Bob Igiel, president of the broadcast division of The Media Edge, said there are strong business reasons to buy in the upfront-advertisers get a better pick of shows, a schedule where they need it, cancellation rights and a guarantee that protects the downside. And there are equally compelling reasons for networks to get those commitments.

“It’s not practical to hold back huge chunks,” Mr. Igiel said. “It’s a natural reaction, but it’s posturing. This is posturing season.”

Analysts predict the upfront market will move slower than it has in years and that advertisers will be more deliberate about how they spend. In general, analysts expect marketers to spend less and to look for more value for every dollar.

Some networks and dayparts will benefit from such an approach. Hyper-targeting, as Mr. Miller calls it, will pick up steam, with networks like Women’s Entertainment (part of the Rainbow Media stable and formerly known as Romance Classics) and the Spanish-language Univision becoming more popular targets for ad spending with marketers trying to reach women and Latinos, the fastest-growing consumer group.

Marketing heavyweight Johnson & Johnson recently inked a deal with Rainbow for a raft of advertising on Women’s Entertainment that will highlight its female-skewing health and beauty aids.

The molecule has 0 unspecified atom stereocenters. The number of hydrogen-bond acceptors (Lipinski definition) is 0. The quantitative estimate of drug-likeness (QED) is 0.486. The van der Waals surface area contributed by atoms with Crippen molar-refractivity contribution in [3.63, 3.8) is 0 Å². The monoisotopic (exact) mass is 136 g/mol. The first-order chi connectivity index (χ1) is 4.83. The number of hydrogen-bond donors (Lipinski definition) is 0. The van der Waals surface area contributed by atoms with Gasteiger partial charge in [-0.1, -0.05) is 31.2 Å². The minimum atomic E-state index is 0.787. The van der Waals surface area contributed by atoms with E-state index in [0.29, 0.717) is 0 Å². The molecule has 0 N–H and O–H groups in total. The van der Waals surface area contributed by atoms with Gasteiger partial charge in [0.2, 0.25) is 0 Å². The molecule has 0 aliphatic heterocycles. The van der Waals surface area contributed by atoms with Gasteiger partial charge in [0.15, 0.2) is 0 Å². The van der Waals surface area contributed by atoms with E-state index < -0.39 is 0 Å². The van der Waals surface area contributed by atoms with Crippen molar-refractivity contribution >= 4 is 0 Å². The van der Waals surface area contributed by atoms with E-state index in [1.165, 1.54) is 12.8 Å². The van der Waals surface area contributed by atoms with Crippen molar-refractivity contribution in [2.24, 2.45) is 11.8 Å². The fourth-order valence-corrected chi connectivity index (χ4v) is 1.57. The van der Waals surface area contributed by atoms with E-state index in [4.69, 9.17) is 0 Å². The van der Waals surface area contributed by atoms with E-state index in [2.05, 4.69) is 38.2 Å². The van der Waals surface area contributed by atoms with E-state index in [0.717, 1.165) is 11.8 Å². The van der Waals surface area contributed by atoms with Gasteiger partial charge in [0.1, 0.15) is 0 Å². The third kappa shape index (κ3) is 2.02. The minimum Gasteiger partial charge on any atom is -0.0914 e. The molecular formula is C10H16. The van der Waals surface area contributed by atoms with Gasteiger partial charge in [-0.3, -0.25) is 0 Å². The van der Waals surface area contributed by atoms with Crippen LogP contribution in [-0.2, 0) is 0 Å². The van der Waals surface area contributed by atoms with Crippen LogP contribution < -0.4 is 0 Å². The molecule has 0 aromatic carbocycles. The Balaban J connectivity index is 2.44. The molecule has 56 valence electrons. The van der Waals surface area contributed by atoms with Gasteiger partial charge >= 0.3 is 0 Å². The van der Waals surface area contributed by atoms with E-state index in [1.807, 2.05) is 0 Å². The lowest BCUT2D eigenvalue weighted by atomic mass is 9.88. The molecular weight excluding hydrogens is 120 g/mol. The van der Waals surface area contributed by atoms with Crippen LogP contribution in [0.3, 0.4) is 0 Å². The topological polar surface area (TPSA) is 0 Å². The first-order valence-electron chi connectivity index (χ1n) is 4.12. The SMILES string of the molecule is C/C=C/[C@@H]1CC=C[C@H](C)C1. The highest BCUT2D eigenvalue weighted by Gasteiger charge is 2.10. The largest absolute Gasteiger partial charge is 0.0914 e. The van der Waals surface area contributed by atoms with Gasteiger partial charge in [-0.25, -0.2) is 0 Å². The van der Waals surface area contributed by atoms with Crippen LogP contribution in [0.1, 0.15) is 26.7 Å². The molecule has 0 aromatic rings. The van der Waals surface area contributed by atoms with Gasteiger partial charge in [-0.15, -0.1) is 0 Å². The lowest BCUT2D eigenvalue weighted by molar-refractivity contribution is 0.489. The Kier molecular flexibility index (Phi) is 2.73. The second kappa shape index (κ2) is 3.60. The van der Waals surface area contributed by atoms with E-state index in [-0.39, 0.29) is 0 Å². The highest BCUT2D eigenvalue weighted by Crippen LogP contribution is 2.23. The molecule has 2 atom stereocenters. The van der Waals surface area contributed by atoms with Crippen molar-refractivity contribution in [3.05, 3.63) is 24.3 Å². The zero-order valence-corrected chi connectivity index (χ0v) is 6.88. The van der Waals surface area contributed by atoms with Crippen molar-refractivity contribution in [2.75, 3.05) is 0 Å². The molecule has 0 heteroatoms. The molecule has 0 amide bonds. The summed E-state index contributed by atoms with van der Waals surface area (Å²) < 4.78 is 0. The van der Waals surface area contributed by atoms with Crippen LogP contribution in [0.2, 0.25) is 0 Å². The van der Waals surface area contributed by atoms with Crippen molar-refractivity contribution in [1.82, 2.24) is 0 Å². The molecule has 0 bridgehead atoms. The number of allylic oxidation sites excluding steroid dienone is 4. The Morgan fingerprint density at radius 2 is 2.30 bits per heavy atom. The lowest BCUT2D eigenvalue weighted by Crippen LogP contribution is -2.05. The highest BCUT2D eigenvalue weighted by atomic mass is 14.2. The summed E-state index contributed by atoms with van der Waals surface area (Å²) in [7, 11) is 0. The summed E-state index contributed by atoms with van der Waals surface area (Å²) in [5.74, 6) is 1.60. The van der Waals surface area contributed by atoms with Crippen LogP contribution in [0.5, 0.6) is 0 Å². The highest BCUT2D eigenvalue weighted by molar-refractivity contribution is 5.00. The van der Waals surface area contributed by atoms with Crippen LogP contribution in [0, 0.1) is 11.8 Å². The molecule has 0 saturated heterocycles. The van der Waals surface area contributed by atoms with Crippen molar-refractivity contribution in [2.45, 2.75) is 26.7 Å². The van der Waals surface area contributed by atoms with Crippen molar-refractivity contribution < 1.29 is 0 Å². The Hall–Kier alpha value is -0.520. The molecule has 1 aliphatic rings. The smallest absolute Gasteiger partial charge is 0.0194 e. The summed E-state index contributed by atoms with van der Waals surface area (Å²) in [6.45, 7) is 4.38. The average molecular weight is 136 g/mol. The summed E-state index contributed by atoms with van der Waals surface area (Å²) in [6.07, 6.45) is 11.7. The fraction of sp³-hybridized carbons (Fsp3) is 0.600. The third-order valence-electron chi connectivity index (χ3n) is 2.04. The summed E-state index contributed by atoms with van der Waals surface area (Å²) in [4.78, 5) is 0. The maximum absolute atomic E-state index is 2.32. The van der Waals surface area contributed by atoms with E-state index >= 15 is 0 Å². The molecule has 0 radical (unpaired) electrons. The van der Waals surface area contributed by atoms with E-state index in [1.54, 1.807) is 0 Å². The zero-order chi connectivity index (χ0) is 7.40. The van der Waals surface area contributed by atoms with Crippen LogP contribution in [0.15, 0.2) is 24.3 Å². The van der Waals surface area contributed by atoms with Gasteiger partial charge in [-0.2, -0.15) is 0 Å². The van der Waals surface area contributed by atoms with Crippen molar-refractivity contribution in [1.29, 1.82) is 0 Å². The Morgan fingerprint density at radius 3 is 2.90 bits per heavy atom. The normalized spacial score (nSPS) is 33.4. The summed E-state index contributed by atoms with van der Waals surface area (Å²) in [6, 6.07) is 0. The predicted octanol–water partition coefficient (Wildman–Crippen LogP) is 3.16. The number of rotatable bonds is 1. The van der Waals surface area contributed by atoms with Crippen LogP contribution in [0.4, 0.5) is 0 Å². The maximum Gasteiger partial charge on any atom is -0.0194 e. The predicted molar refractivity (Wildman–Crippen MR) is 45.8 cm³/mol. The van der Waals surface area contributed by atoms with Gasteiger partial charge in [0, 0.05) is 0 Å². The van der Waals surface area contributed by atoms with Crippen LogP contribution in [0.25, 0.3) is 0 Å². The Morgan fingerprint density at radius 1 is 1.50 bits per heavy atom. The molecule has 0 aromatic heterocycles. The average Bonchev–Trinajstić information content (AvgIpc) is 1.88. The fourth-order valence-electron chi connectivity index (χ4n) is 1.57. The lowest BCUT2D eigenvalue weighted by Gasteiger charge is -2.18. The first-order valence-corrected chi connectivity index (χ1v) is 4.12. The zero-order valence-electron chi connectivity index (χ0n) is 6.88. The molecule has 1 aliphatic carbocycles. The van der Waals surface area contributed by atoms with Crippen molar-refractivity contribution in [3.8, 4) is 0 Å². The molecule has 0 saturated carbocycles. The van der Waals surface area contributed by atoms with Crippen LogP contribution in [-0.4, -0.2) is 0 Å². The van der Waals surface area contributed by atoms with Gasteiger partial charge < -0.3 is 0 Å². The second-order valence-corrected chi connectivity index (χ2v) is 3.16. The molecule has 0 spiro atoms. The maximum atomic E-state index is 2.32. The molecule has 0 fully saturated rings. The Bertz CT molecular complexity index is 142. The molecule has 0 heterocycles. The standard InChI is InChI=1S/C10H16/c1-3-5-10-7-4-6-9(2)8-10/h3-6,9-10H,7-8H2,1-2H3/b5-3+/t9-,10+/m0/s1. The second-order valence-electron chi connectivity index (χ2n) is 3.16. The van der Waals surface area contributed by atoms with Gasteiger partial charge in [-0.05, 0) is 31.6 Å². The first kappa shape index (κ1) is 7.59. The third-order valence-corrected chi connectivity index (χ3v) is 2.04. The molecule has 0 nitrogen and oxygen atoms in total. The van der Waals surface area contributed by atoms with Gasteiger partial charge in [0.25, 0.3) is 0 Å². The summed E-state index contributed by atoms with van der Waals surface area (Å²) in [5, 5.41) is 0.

Behemoth media companies won’t exactly be left in the lurch, analysts said, especially the ones like Viacom that can successfully use synergy to help draw in advertisers and make their dollars work harder for them across a stable of channels.

A concept that has made a resurgence on both cable and broadcast television of late-product integration into a program’s content-could become more prevalent as advertisers demand more exposure than traditional spots.

For example, a recent agreement between Ford Motor Co. and AOL Time Warner’s WB network will make Ford sport-utility vehicles stars of an unscripted series called “No Boundaries.” The name of the show, not so coincidentally, mirrors the ad tagline for Ford’s SUVs.

Ford will pay the series’ production costs and supply vehicles for the outdoor adventure show. Thirteen hour-long episodes, which will air in prime time on the teen- and young-adult-skewing network, are planned for next fall.

“We’re challenged constantly to deliver value for our clients,” said Mr. Igiel, whose agency roster includes AT&T, Campbell’s Soup Co., Colgate-Palmolive, and Glaxo-Wellcome.

As examples, Mr. Igiel points to an H&R Block-sponsored week of ABC’s “Who Wants to Be a Millionaire” in which the advertiser paid the taxes on the winners’ booty. Another blue-chipper, AT&T, has taken up permanent residence since the show’s inception as the lifeline sponsor. And CBS’s “Survivor: The Australian Outback” has followed the same path, integrating sponsors such as Target, Anheuser-Busch, Reebok and Cingular into the show’s weekly content.

“As long as it’s organic, product integration can work,” Mr. Igiel said. “And I think we’ll see a lot more of it.”